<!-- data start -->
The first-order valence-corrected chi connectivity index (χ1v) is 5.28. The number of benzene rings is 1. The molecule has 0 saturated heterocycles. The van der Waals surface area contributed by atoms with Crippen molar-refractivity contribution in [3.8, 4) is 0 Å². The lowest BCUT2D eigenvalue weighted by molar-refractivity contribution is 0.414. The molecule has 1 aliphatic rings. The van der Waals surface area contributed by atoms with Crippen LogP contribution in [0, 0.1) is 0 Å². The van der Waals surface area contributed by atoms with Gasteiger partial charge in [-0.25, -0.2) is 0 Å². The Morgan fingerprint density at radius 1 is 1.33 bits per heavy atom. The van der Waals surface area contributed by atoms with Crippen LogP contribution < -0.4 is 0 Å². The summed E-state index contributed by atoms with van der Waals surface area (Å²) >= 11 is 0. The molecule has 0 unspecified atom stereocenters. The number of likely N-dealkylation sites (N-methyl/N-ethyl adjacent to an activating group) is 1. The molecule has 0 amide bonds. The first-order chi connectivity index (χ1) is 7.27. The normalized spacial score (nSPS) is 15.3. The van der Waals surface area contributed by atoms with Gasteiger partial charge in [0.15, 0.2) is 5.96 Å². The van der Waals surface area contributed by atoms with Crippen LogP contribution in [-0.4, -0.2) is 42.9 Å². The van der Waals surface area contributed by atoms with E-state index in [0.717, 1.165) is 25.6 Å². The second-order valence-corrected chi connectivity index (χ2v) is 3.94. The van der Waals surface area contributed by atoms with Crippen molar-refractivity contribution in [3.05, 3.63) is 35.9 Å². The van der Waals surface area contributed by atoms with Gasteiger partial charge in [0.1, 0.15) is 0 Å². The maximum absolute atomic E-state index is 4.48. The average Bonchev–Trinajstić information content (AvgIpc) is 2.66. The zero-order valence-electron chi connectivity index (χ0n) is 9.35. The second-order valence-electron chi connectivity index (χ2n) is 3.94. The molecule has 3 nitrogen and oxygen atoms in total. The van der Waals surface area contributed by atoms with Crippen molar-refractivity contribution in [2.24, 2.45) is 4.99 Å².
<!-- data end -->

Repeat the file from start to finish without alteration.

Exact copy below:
The first-order valence-corrected chi connectivity index (χ1v) is 5.28. The number of benzene rings is 1. The molecule has 0 saturated heterocycles. The van der Waals surface area contributed by atoms with Crippen molar-refractivity contribution in [3.8, 4) is 0 Å². The lowest BCUT2D eigenvalue weighted by molar-refractivity contribution is 0.414. The molecule has 1 aliphatic rings. The van der Waals surface area contributed by atoms with Crippen LogP contribution in [0, 0.1) is 0 Å². The van der Waals surface area contributed by atoms with Gasteiger partial charge in [-0.25, -0.2) is 0 Å². The Morgan fingerprint density at radius 1 is 1.33 bits per heavy atom. The van der Waals surface area contributed by atoms with Crippen LogP contribution < -0.4 is 0 Å². The summed E-state index contributed by atoms with van der Waals surface area (Å²) >= 11 is 0. The molecule has 0 unspecified atom stereocenters. The number of likely N-dealkylation sites (N-methyl/N-ethyl adjacent to an activating group) is 1. The molecule has 0 amide bonds. The first-order chi connectivity index (χ1) is 7.27. The normalized spacial score (nSPS) is 15.3. The van der Waals surface area contributed by atoms with Gasteiger partial charge in [0.15, 0.2) is 5.96 Å². The van der Waals surface area contributed by atoms with Crippen LogP contribution in [-0.4, -0.2) is 42.9 Å². The van der Waals surface area contributed by atoms with E-state index in [0.717, 1.165) is 25.6 Å². The second-order valence-corrected chi connectivity index (χ2v) is 3.94. The van der Waals surface area contributed by atoms with Crippen molar-refractivity contribution in [3.05, 3.63) is 35.9 Å². The van der Waals surface area contributed by atoms with Gasteiger partial charge in [0.1, 0.15) is 0 Å². The maximum absolute atomic E-state index is 4.48. The average Bonchev–Trinajstić information content (AvgIpc) is 2.66. The zero-order valence-electron chi connectivity index (χ0n) is 9.35. The second-order valence-electron chi connectivity index (χ2n) is 3.94. The molecule has 3 nitrogen and oxygen atoms in total. The van der Waals surface area contributed by atoms with Crippen molar-refractivity contribution in [2.24, 2.45) is 4.99 Å².